“Indoor air quality has become a front burner issue,” says Ira Whitman, president, The Whitman Cos. Inc., East Brunswick, NJ. The Whitman Cos., a professional environmental consulting firm, has seen a sharp increase in the interest in indoor air quality (IAQ) in the last 10 years.
With 18 years of experience dealing with air quality, hazardous waste site clean-up, groundwater engineering design, and water pollution, The Whitman Cos. serves private-sector businesses, school districts, and municipalities. According to Andrew Port, the firm’s director of environmental health and safety, originally IAQ was an issue concerning tight, energy-efficient buildings where normal gasses and odors are concentrated. Currently, that concern has shifted to toxic and hazardous chemicals in the built environment.
“Recently, the concern has also shifted because of publicity on mold and microbiological problems inside of buildings generating from water intrusions,” says Port. The firm has also addressed the rising concern of IAQ in the redevelopment of contaminated facilities on brownfield properties. “[Regulatory agencies] are concerned about vapors from contaminated properties that spread laterally through utilities or other avenues into the building. We are doing more and more testing of brownfield buildings,” says Whitman.
In addition to pressure from regulatory agencies, such as the EPA, and complaints from end-users, one of the primary drivers for addressing air quality is building owners themselves. “Building owners are beginning to initiate environmental quality programs to prevent issues,” says Port. Increasingly, building owners are becoming proactive to prevent damages and health issues.
By regularly testing facilities and creating effective maintenance programs, building owners are maintaining good relations with their tenants and employees. “The best way to maintain environmental quality is being proactive. It is maintenance programs that work and training the maintenance personnel and tenants as well,” says Port. In addition to providing training and raising awareness levels for employees, personnel, and tenants, The Whitman Cos. is planning to join the U.S. Green Building Council and becoming trained in their methods.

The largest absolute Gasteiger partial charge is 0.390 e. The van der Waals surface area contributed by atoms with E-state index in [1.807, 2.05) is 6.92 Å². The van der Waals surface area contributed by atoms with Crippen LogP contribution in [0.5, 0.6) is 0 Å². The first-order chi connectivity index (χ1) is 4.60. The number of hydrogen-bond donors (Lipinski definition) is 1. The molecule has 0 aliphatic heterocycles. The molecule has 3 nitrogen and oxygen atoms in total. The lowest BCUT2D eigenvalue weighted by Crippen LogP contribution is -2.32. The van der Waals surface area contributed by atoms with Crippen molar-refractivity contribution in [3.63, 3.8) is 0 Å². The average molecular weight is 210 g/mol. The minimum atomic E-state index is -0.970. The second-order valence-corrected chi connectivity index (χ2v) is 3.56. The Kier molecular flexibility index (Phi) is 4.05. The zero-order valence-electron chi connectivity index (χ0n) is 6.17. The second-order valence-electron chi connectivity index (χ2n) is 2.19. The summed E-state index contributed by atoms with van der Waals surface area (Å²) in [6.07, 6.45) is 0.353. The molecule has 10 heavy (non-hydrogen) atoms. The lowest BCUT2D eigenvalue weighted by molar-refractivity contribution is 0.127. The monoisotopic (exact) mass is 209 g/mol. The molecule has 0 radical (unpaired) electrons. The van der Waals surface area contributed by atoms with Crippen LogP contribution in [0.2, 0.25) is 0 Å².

Flooring choices are increasingly being considered as a factor in maintaining indoor air quality. “The USGBC considers carpet to meet indoor air quality issues if it meets the [Carpet & Rug Institute] CRI Green Label program and that also goes along with the green label program for adhesives,” says Dave Stafford, vice president, Commercial Carpets of America, Alexandria, VA. Adhesive manufacturers are producing water-based, low- or no-volatile organic compound-emitting products to address IAQ concerns. “The trend now is to go to no- or low-VOC adhesives and that applies to resilient flooring also,” says Stafford.
Floor maintenance also factors into preserving environmental quality. For carpet, it is important to use the right cleaning agents. For example, doing spot removal or area cleaning in an occupied facility with traditional dry-cleaning fluid can negatively impact some occupants. The trend is toward cleaning with water-based compounds that are combed into the fibers and later vacuumed. For hard-surface floors, neutral cleaners are more commonly used, or spray buffing. “If you are using very few chemicals, you are not stripping the floor and you are not flushing stripping compound down the sewer,” says Stafford. Floor maintenance has become more responsive to the environment than practices in the past.
“There is more and more interest in the green issue because it is being pushed from the building owner at the top looking for a more valuable building that will cost less to maintain long term,” says Stafford. The General Services Administration (GSA), for example, is pushing sustainable design principles in all of its building processes in both new and modernized facilities.
The change in the building industry regarding green design and the focus on improved air quality is remarkable. Adds Stafford, “It is not like you mention green and people think you are a tree-hugger. It is serious business now.” Stafford encourages flooring contractors to be informed on green practices and indoor air and to bring that expertise to facilities and design professionals.